New military action against Armenia received with opposition
On 20th September 2022, Ahmad Mammadli, the 21-year-old leader of the pro-democracy group Democracy-1918 (D18), was arrested and held in police custody for 30 days. The police cited Mammadli's opposition to carrying out police orders as the reason for his detention. Mammadli and the D18 Movement have openly criticised the Azerbaijani government's decision to continue military operations against Armenia, with Mammadli calling for peace during the recent conflict. The D18 Movement believes that the Azerbaijani government is suppressing fundamental freedoms and democracy and has called for the punishment of President Ilham Aliyev for the crimes he has committed. Mammadli was released on 20th October 2022, and the Democracy 1918 Movement held a press conference to address his illegal detention and the decision to take him to serve military service while enrolled at a university. The Movement representatives believe that Mammadli's arrest was politically motivated.
On 13th September 2022, the conflict in Nagorno-Karabakh province escalated once again. This time, Azeri authorities launched attacks on several Armenian positions, resulting in numerous deaths and injuries. According to reports, Azeri soldiers also attacked Armenian towns on the border with Azerbaijan. As a result of these military operations, many people voiced their opposition to the decision to initiate a new military action against Armenia, advocating against the war. However, shortly after the first critical opinions surfaced, some individuals labelled those against the war as traitors and launched a smear campaign against them. People who campaigned against the war were publicly stigmatised and vilified.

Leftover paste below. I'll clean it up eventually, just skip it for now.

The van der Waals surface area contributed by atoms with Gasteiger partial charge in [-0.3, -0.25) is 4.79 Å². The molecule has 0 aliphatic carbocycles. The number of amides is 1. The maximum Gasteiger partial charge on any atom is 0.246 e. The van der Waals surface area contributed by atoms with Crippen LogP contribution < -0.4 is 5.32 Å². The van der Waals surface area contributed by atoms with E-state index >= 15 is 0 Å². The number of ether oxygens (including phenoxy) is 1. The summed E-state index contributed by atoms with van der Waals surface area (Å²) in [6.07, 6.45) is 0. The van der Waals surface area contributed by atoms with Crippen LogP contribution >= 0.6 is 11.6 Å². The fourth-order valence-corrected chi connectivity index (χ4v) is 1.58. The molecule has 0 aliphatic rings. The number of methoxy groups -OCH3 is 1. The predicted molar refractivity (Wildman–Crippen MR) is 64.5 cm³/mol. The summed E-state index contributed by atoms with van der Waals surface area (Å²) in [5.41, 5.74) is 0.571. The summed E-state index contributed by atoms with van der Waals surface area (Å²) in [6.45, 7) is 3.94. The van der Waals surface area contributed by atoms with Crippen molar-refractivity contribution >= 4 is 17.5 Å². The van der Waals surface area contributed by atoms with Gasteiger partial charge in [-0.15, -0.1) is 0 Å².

In February 2022, Azerbaijani President Ilham Aliyev signed a decree to create a Media Registry, and in September 2022, approved the rules regulating the Register. The Registry will be managed by the Media Development Agency and will contain data not only about media institutions but also personal data of journalists or their financial records. Those included in the Register receive a journalist certificate, allowing them to carry out journalistic activity. Media experts believe that the authorities will use this Registry to accumulate data on journalists' activities rather than to regulate the media field. Notably however, journalists working outside the country will face difficulties disseminating information that does not come from official sources, as access to such data will be restricted to those not included in the Register.
In sperate developments, Bakhtiyar Gadjiev, an Azeri activist, was detained for almost four hours by law enforcement for a critical post he made on social media about the Minister of Internal Affairs. Gadjiev alleges that he was beaten and subjected to physical and psychological pressure while in police custody. This incident is not uncommon in Azerbaijan, where criticism of public authorities can lead to intimidation and detention. Non-governmental organisations have raised concerns about the precarious situation of freedom of expression and the weak protection of human rights in Azerbaijan.
Civic Space Developments